Ian McShane, Ricky Whittle in 'American Gods'
CNN  — 

Not every book is suited to be adapted to the screen, and so it might be with “American Gods.” Producer Bryan Fuller is known for his exquisite visual and unconventional narrative touches (see NBC’s “Hannibal”), but this disjointed attempt to execute Neil Gaiman’s weird, sweeping supernatural novel feels like a half-cooked meal.

Indeed, after previewing four episodes of surreal flashbacks, intriguing cameos and vague hints at the larger plot, “American Gods” has barely advanced the central storyline. While there’s some pleasure to be derived from watching a series exhibit the audacity to spoon out tidbits on its own “Twin Peaks”-like terms, the project’s appeal likely depends on one’s tolerance for near-incoherence when arresting pictures are the tradeoff.

The program’s almost-saving grace resides in the form of Ian McShane – a towering presence in HBO’s “Deadwood” – who plays the mysterious Mr. Wednesday. Both menacing and whimsical, he has a chance (or maybe not so chance) encounter with the just-paroled convict Shadow Moon (Ricky Whittle), released from prison a few days early.

Shadow has just discovered that his wife died in an accident under upsetting circumstances. Understandably distraught, he is recruited by Wednesday to work for him, and they gradually embark on a cross-country pilgrimage that brings them into contact with an assortment of beyond-strange characters.

The premise, for those who haven’t read the book, is a collision between old gods and new, between the mythical powers rooted in our past and the new ones (Media, technology) that Americans have come to worship.

Yet despite an intriguing assortment of players – Gillian Anderson, Kristin Chenoweth, Pablo Schreiber – in smallish roles (some of whom, notably, have yet to appear four hours in), Fuller and collaborator Michael Green don’t look to be in any hurry to connect dots. Nor does it help that each episode opens with a disconnected scene – Vikings, the physical personification of death – that points to a larger end game without spelling out much of anything.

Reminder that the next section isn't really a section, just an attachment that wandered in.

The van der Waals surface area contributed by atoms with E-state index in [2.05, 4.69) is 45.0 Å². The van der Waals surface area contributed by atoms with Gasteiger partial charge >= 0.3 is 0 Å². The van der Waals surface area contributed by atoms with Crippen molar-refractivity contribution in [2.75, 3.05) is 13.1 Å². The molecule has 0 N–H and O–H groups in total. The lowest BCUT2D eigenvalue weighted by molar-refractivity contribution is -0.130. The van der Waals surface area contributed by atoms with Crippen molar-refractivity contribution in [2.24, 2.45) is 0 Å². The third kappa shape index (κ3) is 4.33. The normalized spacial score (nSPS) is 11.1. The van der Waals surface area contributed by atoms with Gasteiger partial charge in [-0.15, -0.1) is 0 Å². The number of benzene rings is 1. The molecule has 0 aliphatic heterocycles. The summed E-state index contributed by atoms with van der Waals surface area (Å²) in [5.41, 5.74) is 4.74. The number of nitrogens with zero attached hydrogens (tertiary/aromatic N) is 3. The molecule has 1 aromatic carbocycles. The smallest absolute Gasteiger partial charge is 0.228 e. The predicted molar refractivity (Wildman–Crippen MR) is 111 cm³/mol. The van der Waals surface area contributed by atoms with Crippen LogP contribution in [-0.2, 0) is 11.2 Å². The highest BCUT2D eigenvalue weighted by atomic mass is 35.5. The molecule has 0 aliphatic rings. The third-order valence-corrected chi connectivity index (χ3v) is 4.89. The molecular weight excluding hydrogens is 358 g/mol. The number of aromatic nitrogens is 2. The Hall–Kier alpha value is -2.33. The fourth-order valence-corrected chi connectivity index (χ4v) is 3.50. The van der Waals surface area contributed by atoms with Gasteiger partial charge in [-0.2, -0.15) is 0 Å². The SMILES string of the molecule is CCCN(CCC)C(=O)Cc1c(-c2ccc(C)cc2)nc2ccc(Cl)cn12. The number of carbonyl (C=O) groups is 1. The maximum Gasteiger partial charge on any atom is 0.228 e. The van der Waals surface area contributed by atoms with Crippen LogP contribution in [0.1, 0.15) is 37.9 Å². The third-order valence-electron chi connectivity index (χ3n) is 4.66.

“Do you know who he really is?” Shadow is asked in regard to Wednesday – a tantalizing question at first, which becomes less enticing, despite McShane’s mischievous charisma, with each passing hour.

The result is a show filled with striking imagery – artful sprays of blood, exaggerated sexual encounters, nightmarish visions – that lacks sustained momentum. And while there’s been an outbreak of such surreal series, from “The Leftovers” to “Legion,” the net effect of “American Gods” – seemingly determined to dazzle with its eccentricity – feels like nothing quite so much as an elaborate waste of time.

Granted, Gaiman’s following and the book’s cultish nature should generate considerable curiosity, catering to the sort of passionate niche upon which a pay channel like Starz relies.

Those not immersed in the title’s ins and outs, however, should be forewarned: “American Gods” might oscillate between light and shadows, between past and present, but in terms of articulating a comprehensible story, it feels like a lot of smoke and mirrors.

“American Gods” premieres April 30 at 9 p.m. on Starz.